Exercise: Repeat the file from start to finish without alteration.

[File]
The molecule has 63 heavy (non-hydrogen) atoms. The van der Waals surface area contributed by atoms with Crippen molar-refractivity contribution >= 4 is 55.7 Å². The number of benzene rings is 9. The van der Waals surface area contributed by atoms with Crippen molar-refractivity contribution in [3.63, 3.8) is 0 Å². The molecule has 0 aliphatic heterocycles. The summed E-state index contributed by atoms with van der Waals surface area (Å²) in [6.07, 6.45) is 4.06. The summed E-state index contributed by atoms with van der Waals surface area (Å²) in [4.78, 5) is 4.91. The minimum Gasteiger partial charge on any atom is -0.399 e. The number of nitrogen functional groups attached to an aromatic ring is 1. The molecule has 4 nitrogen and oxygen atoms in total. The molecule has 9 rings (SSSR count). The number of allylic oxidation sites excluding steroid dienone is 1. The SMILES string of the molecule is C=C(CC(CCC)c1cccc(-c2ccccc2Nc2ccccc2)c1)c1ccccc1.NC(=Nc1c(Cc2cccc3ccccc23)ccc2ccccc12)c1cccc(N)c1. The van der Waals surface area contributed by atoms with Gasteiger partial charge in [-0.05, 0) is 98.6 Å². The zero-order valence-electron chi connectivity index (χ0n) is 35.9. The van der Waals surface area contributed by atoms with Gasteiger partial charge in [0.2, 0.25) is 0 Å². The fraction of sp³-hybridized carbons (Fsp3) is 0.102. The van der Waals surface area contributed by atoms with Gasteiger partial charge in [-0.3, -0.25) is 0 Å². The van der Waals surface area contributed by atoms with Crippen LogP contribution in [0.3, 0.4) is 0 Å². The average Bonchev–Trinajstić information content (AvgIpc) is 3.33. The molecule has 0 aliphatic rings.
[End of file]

The molecule has 63 heavy (non-hydrogen) atoms. The van der Waals surface area contributed by atoms with Crippen molar-refractivity contribution >= 4 is 55.7 Å². The number of benzene rings is 9. The van der Waals surface area contributed by atoms with Crippen molar-refractivity contribution in [3.63, 3.8) is 0 Å². The molecule has 0 aliphatic heterocycles. The summed E-state index contributed by atoms with van der Waals surface area (Å²) in [6.07, 6.45) is 4.06. The summed E-state index contributed by atoms with van der Waals surface area (Å²) in [4.78, 5) is 4.91. The minimum Gasteiger partial charge on any atom is -0.399 e. The number of nitrogen functional groups attached to an aromatic ring is 1. The molecule has 4 nitrogen and oxygen atoms in total. The molecule has 9 rings (SSSR count). The number of allylic oxidation sites excluding steroid dienone is 1. The SMILES string of the molecule is C=C(CC(CCC)c1cccc(-c2ccccc2Nc2ccccc2)c1)c1ccccc1.NC(=Nc1c(Cc2cccc3ccccc23)ccc2ccccc12)c1cccc(N)c1. The van der Waals surface area contributed by atoms with Gasteiger partial charge in [-0.05, 0) is 98.6 Å². The zero-order valence-electron chi connectivity index (χ0n) is 35.9. The van der Waals surface area contributed by atoms with Gasteiger partial charge in [0.2, 0.25) is 0 Å². The fraction of sp³-hybridized carbons (Fsp3) is 0.102. The van der Waals surface area contributed by atoms with Gasteiger partial charge in [-0.3, -0.25) is 0 Å². The van der Waals surface area contributed by atoms with Crippen LogP contribution in [0.3, 0.4) is 0 Å². The average Bonchev–Trinajstić information content (AvgIpc) is 3.33. The molecule has 0 aliphatic rings.